The achievement gap between minority and non-minority students in Kansas schools is widening, but not as dramatically as state education officials thought.
The Kansas Department of Education updated and reissued statewide test data Monday after discovering a calculation error related to three districts that were allowed to use ACT tests in place of state assessments.
The revised results still show a widening achievement gap among some populations, including African-American students and those who qualify for free lunch, but the dropoff is not as severe as originally reported.
In reading, the performance gap between African-American students and white students increased 3.1 percentage points, as compared to 7.5 percentage points in the results reported last month. In math, the gap widened by 1.2 percentage points rather than the 4.2 points in the original report.
The performance gap among free-lunch students and those who pay full price widened by 1.5 percentage points in reading and 0.7 percentage points in math – about a full percentage point less than the gaps originally reported.
“We got to looking at the numbers and realized there was an issue there,” said Brad Neuenswander, deputy education commissioner.
“It was a situation of not comparing apples to apples.”
At issue were three districts – Kansas City, Kan., McPherson and Clifton-Clyde – which received approval from the U.S. Department of Education earlier this year to use the ACT college entrance exam in place of state assessments for high school students and the ACT Explore exam in place of assessments for eighth-graders.
In order to include results for those districts in this year’s statewide results, ACT mapped students as either “meets standard” or “approaches standard” based on the ACT, which measures college readiness, Neuenswander said.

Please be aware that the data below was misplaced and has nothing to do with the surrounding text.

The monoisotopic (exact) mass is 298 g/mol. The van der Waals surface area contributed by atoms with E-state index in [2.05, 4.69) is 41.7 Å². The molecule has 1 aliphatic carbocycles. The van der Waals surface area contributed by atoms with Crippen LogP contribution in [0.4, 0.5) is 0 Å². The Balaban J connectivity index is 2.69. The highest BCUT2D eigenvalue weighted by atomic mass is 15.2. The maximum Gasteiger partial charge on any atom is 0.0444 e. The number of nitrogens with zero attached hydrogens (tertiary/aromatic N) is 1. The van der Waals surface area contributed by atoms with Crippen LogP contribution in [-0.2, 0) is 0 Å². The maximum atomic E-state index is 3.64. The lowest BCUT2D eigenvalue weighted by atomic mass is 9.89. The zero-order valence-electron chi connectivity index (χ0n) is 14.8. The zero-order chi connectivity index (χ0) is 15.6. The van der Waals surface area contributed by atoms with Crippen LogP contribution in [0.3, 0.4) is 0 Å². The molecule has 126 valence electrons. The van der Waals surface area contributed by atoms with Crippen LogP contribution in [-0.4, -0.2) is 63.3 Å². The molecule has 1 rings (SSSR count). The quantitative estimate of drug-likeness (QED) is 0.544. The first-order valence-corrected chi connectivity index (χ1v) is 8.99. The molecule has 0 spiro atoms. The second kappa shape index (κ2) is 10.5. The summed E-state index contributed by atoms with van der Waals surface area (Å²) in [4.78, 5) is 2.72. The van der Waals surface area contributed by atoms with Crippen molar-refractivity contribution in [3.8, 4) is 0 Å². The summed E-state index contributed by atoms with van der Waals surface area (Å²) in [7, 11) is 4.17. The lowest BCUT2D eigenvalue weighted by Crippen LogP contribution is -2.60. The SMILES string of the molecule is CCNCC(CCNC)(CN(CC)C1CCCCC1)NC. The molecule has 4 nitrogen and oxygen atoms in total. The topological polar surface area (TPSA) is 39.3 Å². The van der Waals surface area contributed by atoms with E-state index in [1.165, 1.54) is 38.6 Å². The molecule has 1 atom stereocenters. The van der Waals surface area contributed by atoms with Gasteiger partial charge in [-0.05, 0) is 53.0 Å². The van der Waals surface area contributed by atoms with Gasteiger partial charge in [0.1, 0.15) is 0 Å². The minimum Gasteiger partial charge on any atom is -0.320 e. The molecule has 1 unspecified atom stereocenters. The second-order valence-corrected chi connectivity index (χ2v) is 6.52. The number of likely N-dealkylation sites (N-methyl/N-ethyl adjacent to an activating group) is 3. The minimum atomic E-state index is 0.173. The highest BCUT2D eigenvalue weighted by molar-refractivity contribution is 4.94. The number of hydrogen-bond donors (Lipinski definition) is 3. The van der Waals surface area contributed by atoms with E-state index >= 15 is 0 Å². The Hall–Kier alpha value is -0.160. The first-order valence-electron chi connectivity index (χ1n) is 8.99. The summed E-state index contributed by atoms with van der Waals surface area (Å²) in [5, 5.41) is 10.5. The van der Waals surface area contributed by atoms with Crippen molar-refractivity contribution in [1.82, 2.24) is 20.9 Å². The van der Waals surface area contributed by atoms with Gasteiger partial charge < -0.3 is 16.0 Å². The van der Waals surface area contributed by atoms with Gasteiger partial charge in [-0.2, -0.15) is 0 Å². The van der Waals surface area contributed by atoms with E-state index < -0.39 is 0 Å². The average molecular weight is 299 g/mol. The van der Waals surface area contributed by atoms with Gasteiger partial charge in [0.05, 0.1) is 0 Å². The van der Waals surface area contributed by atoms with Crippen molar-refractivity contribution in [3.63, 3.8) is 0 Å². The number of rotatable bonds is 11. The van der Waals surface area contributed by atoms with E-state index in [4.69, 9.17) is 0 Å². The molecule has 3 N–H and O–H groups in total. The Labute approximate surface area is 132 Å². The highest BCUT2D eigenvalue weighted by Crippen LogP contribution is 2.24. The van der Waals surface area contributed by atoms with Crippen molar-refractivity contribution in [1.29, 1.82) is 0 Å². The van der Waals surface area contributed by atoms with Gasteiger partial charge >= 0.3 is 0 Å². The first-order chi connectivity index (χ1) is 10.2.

Those scores were entered by hand into the state assessment system, which resulted in errors when some students were counted twice, he said.
In addition, ACT tests are designed as a measure of college and career readiness, he said, while state assessments measure grade-level performance.
“We support the efforts of those districts to focus on college- and career-ready measures, but we also need to be able to get an accurate picture of how Kansas students are progressing on the grade-level measures currently in place,” Neuenswander said.
Overall results from the 2012 Kansas assessments, presented during a State Board of Education meeting last month, showed declines across the board – in reading, math, science and history/government – for the first time in more than a decade.
The report marked the first decline in Kansas scores since the federal No Child Left Behind law was implemented in 2001.
Revised results released Monday include scores from state-administered assessments in grades three through eight and high school for all districts except Kansas City, Kan., McPherson and Clifton-Clyde. Eighth-grade and high school results from those districts were calculated separately and are available on the KSDE website.
Last month, state education officials said they planned to form a task force to look more closely at what they thought was a precipitous drop in test scores among African-American students, calling the data “an attention-getter.”
Wichita district leaders, meanwhile, said data for African-American students in Wichita was more positive. Black students in Wichita raised their scores 1.9 percentage points in math and fell less than 1 percentage point in reading.
On Monday, Neuenswander said the task force plan will move forward.
“Not just because it’s the first time we saw a decline (in scores), but because it’s still the right thing to do,” he said. “Even though Kansas has closed the gap over the years, there’s still a gap and we need to address it.”